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The painting ''Mandela'' by Chinese artist Li Bin in Johannesburg
The painting ''Mandela'' by Chinese artist Li Bin in Johannesburg

Neighbors don't always need good fences. The weekly Jeune Afrique reports some encouraging findings in a wide-ranging study on tolerance for diversity taken in 33 African countries. Overall, the results indicated growing levels of tolerance for ethnic and religious diversity, though this was contrasted with lingering prejudice against homosexuals.

Research firm Afrobarometer conducted the poll in 2014 and 2015, asking 50,000 Africans how they felt about living next door to members of a different religious or ethnic group, gays, migrants or people who are HIV-positive. "We chose the figure of the neighbor because in our societies, it's someone we are really close to," said Richard Houessou, one of Afrobarometer's directors, in an interview with Jeune Afrique.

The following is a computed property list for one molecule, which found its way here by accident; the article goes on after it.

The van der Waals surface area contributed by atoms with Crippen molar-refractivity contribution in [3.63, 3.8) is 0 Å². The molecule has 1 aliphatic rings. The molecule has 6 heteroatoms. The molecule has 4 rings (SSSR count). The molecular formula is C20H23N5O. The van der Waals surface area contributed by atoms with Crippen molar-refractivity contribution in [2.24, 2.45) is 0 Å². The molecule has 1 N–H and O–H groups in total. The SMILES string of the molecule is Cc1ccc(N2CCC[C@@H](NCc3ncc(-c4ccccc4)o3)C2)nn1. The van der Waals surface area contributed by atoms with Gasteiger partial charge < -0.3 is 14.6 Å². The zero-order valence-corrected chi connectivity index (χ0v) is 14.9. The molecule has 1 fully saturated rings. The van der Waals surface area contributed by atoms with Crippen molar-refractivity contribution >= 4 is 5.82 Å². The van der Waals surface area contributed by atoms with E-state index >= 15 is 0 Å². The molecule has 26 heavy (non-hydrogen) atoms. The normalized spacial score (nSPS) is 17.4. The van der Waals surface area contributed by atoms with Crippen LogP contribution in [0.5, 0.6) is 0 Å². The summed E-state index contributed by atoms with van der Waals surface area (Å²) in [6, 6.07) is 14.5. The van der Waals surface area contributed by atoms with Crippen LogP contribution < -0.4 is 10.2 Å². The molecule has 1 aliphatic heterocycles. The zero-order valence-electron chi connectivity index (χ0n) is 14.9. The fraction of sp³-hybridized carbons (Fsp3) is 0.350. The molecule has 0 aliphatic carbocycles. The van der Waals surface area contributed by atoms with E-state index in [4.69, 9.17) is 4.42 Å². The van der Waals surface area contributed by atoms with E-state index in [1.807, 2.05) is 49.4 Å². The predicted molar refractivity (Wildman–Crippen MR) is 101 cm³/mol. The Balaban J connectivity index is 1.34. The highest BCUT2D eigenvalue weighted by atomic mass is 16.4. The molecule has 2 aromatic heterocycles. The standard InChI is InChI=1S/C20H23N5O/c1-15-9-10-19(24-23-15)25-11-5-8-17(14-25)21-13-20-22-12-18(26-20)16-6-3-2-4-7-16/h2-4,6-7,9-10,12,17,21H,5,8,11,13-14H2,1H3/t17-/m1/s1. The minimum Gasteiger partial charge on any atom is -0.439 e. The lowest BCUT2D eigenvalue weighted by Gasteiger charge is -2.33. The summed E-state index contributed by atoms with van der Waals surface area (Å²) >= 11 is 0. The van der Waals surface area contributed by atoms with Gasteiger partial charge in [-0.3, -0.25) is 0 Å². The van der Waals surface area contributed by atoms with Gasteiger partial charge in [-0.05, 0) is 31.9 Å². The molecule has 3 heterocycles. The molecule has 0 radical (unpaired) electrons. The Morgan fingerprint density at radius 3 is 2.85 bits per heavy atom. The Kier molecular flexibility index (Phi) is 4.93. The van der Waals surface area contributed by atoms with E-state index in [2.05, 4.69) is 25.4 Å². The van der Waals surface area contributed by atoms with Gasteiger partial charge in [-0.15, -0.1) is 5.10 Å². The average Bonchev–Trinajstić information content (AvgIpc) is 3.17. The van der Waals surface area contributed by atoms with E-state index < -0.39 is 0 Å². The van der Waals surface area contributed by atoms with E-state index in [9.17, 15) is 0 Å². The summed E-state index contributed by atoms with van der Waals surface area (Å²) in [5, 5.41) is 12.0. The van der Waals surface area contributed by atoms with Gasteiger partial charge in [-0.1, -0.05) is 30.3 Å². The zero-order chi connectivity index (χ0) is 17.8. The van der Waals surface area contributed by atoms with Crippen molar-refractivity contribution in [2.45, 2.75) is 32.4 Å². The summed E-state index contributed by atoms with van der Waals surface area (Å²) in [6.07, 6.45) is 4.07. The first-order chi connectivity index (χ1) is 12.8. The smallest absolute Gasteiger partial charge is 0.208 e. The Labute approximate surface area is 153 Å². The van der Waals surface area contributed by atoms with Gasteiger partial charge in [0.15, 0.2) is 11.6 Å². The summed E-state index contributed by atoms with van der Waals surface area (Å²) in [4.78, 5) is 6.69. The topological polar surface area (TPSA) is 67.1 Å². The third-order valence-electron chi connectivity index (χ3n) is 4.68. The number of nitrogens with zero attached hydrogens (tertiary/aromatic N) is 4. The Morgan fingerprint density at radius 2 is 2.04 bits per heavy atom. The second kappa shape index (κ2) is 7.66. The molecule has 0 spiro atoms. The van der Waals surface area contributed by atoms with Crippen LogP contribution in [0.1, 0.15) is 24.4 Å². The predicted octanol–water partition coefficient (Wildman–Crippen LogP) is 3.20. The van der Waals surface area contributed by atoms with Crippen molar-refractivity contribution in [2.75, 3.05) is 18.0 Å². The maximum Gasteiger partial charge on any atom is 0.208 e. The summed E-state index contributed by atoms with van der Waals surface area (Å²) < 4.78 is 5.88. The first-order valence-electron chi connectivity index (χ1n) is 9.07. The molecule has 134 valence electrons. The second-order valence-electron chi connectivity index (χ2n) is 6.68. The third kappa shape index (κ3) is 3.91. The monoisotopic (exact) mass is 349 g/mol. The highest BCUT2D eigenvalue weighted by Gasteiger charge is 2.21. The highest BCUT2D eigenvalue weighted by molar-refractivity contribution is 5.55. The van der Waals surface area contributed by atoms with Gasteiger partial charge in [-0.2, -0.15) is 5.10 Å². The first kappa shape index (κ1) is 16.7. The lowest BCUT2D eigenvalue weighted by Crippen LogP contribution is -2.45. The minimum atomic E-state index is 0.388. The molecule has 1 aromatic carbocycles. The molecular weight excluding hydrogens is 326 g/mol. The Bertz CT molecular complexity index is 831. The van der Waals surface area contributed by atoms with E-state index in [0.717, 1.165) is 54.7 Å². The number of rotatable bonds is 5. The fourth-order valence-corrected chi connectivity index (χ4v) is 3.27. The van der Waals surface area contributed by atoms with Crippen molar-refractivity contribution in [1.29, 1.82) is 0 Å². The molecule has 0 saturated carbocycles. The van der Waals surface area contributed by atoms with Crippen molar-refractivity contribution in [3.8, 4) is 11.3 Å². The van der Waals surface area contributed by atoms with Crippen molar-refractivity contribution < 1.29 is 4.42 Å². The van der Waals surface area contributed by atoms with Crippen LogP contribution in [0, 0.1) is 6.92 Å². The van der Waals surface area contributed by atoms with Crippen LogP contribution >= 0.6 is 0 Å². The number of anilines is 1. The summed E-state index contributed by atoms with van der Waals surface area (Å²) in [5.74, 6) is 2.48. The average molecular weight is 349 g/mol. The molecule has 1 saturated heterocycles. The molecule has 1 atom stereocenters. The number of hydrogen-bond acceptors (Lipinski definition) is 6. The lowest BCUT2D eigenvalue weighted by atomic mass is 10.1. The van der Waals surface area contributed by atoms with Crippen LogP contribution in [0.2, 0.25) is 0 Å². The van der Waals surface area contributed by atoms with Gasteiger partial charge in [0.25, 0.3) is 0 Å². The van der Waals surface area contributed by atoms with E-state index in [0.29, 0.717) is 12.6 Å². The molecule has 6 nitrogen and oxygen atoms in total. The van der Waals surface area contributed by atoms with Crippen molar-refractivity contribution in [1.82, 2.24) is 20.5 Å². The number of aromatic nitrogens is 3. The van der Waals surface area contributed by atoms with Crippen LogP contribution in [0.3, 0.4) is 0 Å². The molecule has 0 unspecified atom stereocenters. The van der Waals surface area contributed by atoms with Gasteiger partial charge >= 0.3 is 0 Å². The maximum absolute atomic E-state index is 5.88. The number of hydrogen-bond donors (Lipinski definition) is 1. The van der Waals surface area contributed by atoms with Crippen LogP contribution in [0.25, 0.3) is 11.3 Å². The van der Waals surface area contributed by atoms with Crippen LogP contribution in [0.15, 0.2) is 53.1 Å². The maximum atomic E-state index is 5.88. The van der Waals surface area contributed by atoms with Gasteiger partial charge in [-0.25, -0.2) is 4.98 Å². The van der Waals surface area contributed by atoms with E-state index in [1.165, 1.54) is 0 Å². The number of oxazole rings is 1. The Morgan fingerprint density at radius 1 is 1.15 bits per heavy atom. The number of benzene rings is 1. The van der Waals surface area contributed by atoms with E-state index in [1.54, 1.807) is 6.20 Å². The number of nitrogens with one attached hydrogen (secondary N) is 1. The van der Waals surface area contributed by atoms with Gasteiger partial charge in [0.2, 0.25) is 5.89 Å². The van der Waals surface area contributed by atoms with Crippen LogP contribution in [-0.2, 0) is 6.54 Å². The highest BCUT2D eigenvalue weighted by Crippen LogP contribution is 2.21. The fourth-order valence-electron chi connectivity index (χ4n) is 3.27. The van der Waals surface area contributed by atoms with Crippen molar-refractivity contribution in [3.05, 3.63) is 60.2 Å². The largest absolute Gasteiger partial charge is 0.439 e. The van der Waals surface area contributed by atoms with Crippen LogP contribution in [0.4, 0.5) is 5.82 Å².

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Two Ukrainian soldiers at a military base on the outskirts of the separatist region of Donetsk

Lisa Berdet, Lila Paulou, Anne-Sophie Goninet and Bertrand Hauger

👋 Halito!*

Welcome to Wednesday, where the first war crimes trial against a Russian soldier since Moscow’s invasion of Ukraine gets underway in Kyiv, Kim Jong-un slams North Korean officials’ response to the coronavirus outbreak and Mexico’s National Registry of Missing People reaches a grim milestone. Meanwhile, Ukrainian news outlet Livy Bereg looks at the rise of ethnic separatism across Russia’s federal regions.

[*Choctaw, Native American]

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Central to the tragic absurdity of this war is the question of language. Vladimir Putin has repeated that protecting ethnic Russians and the Russian-speaking populations of Ukraine was a driving motivation for his invasion.

Yet one month on, a quick look at the map shows that many of the worst-hit cities are those where Russian is the predominant language: Kharkiv, Odesa, Kherson.

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